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Taraxacum mongolicum

Botanical Name : Taraxacum mongolicum
Family: Asteraceae
Subfamily: Cichorioideae
Tribe: Cichorieae
Subtribe: Crepidinae
Genus: Taraxacum
Kingdom: Plantae
Order: Asterales

Common Name: Dandelion

Habitat: Taraxacum mongolicum is native to E. Asia – China. It grows on the village outskirts, embankments and damp roadsides.

Description:

Taraxacum mongolicum is a perennial herb, which is usually from 10 to 25cm. The whole plant, covered with sparse white soft hairs, contains white milk. Deep-rooted dandelion root is with a single yellow-brown branch that is from 3 to 5cm in diameter. Radicicolous leaves arrange into a rosette; both sides of petiole base expand into sheath; lion’s teeth like leaf blade is linear-lanceolate, oblanceolate, or obovate, 6 to 15cm long, 2 to 3.5cm wide, and with acute or obtuse apex, narrow base, and lobed or irregularly pinnately divided margin. Single apical capitulum is full of bisexual ray florets; multilayer bracts are ovate-lanceolate; receptacle is flat; corolla is yellow, often divided, and with truncated apex; stamens are 5; pistil is 1, and with inferior ovary, slender style, 2-lobed stigma, and short hair. Achenes are oblanceolate, 4 to 5mm long, about 1.5mm wide, with vertical edges connected to stripes, spines, 8 to 10mm beaks at the top of the fruit, and about 7mm white pappus. Bloom time is from April to May and fruiting time is from June to July.

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The flowers are hermaphrodite (have both male and female organs) and are pollinated by Insects.The plant is self-fertile.
Suitable for: light (sandy), medium (loamy) and heavy (clay) soils and prefers well-drained soil. Suitable pH: acid, neutral and basic (alkaline) soils. It can grow in semi-shade (light woodland) or no shade. It prefers moist soil.
Cultivation:
We have very little information on this species and do not know if it will be hardy in Britain, though judging by its native range it should succeed outdoors in many parts of the country. The following notes are based on the general needs of the genus. Prefers a well-drained humus-rich soil in full sun or light shade. Many species in this genus produce their seed apomictically. This is an asexual method of seed production where each seed is genetically identical to the parent plant. Occasionally seed is produced sexually, the resulting seedlings are somewhat different to the parent plants and if these plants are sufficiently distinct from the parents and then produce apomictic seedlings these seedlings are, in theory at least, a new species.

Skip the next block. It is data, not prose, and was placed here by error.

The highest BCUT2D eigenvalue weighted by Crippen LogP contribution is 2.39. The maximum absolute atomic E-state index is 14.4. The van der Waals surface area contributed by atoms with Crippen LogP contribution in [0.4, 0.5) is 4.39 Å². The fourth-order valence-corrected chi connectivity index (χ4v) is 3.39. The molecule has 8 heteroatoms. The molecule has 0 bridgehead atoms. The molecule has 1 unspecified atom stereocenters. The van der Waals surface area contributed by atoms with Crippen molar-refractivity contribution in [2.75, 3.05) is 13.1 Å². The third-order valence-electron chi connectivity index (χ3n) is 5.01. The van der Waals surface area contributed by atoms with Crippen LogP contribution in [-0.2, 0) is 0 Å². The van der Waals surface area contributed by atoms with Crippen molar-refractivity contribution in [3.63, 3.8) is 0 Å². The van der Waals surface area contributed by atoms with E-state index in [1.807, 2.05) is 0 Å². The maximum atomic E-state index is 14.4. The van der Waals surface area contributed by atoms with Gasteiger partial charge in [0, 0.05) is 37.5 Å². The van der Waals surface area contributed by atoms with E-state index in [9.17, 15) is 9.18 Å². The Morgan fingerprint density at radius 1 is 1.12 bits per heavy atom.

Propagation:
Seed – sow spring in a cold frame and either surface-sow or only just cover the seed. Make sure the compost does not dry out. Germination should take place within 2 weeks. Prick out the seedlings into individual pots when they are large enough to handle, choosing relatively deep pots to accommodate the tap root. Plant them out in early summer. Division in early spring as the plant comes into growth.

Edible Uses:
Edible Parts: Flowers; Leaves; Root.

Young leaves – raw or cooked. The following uses are also probably applicable to this species, though we have no records for them[K] Root – cooked. Flowers – raw or cooked. The unopened flower buds can be used in fritters. The whole plant is dried and used as a tea. A pleasant tea is made from the flowers. The leaves and the roots can also be used to make tea. The root is dried and roasted to make a coffee substitute.